A little more than a decade ago, I was living in Spain, slogging through my third year of working 80+ hour weeks as a management consultant.  Late one night, my face bathed in the cool glow of a spreadsheet on my laptop’s screen, I noticed that I was spending much more time with my work colleagues than I did with my someday-to-be-spouse (let alone non-work friends).  Looking forward to the many decades of my career still to come, I realized that if I was going to spend so much time and energy at work, I should do everything within my power to find not just a good job but a great one.

But deciding to do this and getting it done are two very different thing.  Landing the right job takes a combination of determination (to find what you’re looking for), skill, luck and a whole lot of good timing.

But occasionally, when everything lines up, you get that chance.  And then it’s worth asking: how do you know if this job is the one?

Here’s a thought:  in each interview, ask the interviewer, when it’s time for Q&A, “Do you love working here?”  Not “like.” Not “enjoy.” Not “value.”  Ask if they love their job.

Because the question you really want to answer for yourself is: “Will I love working here?”  And no one really knows that for sure.  But if no one loves working there, what are the chances you will?  And if a place has so much mojo that most people DO love working there, don’t you think the odds are pretty high that you will too?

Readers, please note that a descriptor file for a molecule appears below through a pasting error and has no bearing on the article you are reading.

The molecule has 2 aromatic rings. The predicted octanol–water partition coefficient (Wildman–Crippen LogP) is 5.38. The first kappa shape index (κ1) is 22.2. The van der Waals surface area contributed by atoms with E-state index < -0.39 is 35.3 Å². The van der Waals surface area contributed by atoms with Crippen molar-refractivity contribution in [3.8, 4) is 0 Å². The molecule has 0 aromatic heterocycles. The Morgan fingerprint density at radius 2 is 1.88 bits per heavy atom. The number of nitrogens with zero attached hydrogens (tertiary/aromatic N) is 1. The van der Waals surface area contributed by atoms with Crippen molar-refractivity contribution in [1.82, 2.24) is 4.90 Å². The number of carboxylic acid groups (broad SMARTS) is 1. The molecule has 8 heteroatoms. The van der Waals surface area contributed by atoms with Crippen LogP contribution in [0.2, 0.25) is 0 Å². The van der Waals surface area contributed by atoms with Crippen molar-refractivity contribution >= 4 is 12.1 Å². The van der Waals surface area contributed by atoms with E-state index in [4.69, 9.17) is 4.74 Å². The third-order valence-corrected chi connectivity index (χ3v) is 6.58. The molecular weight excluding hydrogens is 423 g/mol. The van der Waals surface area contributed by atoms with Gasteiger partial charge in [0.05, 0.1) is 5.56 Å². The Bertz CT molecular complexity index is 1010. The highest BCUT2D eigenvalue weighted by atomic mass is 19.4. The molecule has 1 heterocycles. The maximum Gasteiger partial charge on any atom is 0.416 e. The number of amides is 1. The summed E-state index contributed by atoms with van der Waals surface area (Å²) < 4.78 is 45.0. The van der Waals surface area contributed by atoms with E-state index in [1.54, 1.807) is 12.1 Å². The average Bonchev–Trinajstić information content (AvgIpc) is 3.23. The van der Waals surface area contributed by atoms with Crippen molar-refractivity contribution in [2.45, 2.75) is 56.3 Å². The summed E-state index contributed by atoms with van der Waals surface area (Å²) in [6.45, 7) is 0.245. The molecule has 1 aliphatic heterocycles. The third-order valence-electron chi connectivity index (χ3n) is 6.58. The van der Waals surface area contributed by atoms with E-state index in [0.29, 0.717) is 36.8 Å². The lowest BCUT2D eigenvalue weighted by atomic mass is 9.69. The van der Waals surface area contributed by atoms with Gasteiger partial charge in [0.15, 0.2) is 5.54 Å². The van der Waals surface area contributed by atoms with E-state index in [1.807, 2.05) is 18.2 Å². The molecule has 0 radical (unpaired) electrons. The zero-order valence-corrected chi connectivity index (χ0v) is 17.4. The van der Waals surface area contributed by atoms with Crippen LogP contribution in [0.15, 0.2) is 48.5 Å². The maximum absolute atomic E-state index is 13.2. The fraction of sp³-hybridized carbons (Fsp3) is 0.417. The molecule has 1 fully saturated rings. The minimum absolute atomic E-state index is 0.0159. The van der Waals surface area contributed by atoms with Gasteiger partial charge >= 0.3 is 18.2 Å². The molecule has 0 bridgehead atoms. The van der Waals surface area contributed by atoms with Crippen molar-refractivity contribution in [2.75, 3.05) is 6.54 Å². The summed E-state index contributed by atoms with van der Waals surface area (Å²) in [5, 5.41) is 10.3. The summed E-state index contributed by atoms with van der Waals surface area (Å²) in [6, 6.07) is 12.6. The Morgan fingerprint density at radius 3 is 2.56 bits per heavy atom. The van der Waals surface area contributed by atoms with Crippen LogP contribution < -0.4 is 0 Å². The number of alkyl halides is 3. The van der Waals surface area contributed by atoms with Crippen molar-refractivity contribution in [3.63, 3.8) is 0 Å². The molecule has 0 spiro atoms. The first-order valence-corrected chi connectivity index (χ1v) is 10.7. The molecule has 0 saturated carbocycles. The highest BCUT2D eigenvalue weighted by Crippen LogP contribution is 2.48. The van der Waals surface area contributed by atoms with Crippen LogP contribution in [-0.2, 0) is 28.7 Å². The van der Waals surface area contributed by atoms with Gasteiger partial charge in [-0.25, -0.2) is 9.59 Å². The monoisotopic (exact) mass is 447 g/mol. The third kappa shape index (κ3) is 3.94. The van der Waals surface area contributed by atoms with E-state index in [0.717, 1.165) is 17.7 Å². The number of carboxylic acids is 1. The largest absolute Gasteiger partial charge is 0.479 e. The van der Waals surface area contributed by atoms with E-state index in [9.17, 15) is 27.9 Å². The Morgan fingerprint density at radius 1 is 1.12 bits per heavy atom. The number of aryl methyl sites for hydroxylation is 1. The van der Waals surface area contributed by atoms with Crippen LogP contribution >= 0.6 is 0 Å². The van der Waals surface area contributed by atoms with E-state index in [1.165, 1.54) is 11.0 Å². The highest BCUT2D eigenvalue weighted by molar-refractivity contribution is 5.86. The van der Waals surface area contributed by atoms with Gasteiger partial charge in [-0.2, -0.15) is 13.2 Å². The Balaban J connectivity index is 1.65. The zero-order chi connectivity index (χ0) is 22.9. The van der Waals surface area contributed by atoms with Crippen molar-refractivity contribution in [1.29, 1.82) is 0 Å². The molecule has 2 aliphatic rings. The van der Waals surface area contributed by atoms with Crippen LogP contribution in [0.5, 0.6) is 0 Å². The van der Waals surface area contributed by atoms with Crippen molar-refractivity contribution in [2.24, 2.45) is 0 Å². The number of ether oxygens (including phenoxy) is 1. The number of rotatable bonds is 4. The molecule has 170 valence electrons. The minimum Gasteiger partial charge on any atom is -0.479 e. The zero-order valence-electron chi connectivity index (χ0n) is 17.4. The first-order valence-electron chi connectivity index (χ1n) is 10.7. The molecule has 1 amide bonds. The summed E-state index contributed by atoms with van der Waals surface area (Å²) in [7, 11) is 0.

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What’s the right career move in the midst of an economic meltdown?

Take a chance.

Really, things are bad in the economy anyway.  It’s a hard time to get a job.  Why not take a stab at that wild idea you’re hoping to get to…someday?

Not long ago I was invited to speak to a career panel for college seniors and recent grads.  I find it tough to give out career advice – it feels like it devolves into “let me tell you what I did in my career” as if that’s a blueprint for anyone but me.

The backdrop for the panel was the blowup on Wall Street, which has only gotten worse in recent weeks (today’s 10.88% rise in the Dow notwithstanding).  I do think we’re in for a protracted period (a few years) of slow economic growth.  This means job losses, wage stagnation, the works.  So now is tricky time to be an eager recent college graduate with limited work experience who is looking for a job.  You’re likely competing with all the folks who have just been laid off (or are about to be laid off), interviewing with companies with very tight budgets who have people lining up outside their doors.

And my best guess is that this will be a record year of applicants to MBA programs, law schools and the likes.

Which is why I think now is a great time to take a risk.  Do you have an entrepreneurial idea?  Pursue it now.

For most everyone, the next couple of years are going to be tough going.  Why not take a risk and try that idea that’s been on the shelf just waiting for the right moment?  You have less to lose now than you did before, and since the foundation for “overnight success” takes years to build, you may as well start laying that foundation today.